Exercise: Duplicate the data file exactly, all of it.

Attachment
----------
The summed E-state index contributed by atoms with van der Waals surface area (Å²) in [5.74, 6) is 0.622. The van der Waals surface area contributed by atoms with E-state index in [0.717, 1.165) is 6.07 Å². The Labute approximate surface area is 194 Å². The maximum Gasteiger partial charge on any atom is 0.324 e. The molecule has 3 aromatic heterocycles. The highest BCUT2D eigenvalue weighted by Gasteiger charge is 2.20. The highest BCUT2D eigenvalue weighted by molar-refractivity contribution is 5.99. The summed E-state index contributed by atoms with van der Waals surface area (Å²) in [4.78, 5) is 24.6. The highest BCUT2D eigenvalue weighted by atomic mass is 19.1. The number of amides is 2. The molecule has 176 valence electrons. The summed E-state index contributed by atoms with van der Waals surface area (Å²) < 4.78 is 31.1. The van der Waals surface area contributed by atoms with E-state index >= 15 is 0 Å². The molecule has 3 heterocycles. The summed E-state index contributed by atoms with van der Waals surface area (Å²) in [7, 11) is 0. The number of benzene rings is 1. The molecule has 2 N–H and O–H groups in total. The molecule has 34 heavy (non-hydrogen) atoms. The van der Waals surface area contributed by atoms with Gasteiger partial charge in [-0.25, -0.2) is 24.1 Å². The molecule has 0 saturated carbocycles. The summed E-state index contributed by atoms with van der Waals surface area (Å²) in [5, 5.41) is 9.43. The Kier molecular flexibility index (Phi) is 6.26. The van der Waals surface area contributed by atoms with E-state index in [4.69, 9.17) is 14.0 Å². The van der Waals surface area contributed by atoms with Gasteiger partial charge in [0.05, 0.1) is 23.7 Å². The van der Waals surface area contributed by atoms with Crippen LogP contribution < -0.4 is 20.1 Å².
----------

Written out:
The summed E-state index contributed by atoms with van der Waals surface area (Å²) in [5.74, 6) is 0.622. The van der Waals surface area contributed by atoms with E-state index in [0.717, 1.165) is 6.07 Å². The Labute approximate surface area is 194 Å². The maximum Gasteiger partial charge on any atom is 0.324 e. The molecule has 3 aromatic heterocycles. The highest BCUT2D eigenvalue weighted by Gasteiger charge is 2.20. The highest BCUT2D eigenvalue weighted by molar-refractivity contribution is 5.99. The summed E-state index contributed by atoms with van der Waals surface area (Å²) in [4.78, 5) is 24.6. The highest BCUT2D eigenvalue weighted by atomic mass is 19.1. The number of amides is 2. The molecule has 176 valence electrons. The summed E-state index contributed by atoms with van der Waals surface area (Å²) < 4.78 is 31.1. The van der Waals surface area contributed by atoms with E-state index >= 15 is 0 Å². The molecule has 3 heterocycles. The summed E-state index contributed by atoms with van der Waals surface area (Å²) in [7, 11) is 0. The number of benzene rings is 1. The molecule has 2 N–H and O–H groups in total. The molecule has 34 heavy (non-hydrogen) atoms. The van der Waals surface area contributed by atoms with Gasteiger partial charge in [-0.25, -0.2) is 24.1 Å². The molecule has 0 saturated carbocycles. The summed E-state index contributed by atoms with van der Waals surface area (Å²) in [5, 5.41) is 9.43. The Kier molecular flexibility index (Phi) is 6.26. The van der Waals surface area contributed by atoms with E-state index in [4.69, 9.17) is 14.0 Å². The van der Waals surface area contributed by atoms with Gasteiger partial charge in [0.05, 0.1) is 23.7 Å². The van der Waals surface area contributed by atoms with Crippen LogP contribution < -0.4 is 20.1 Å².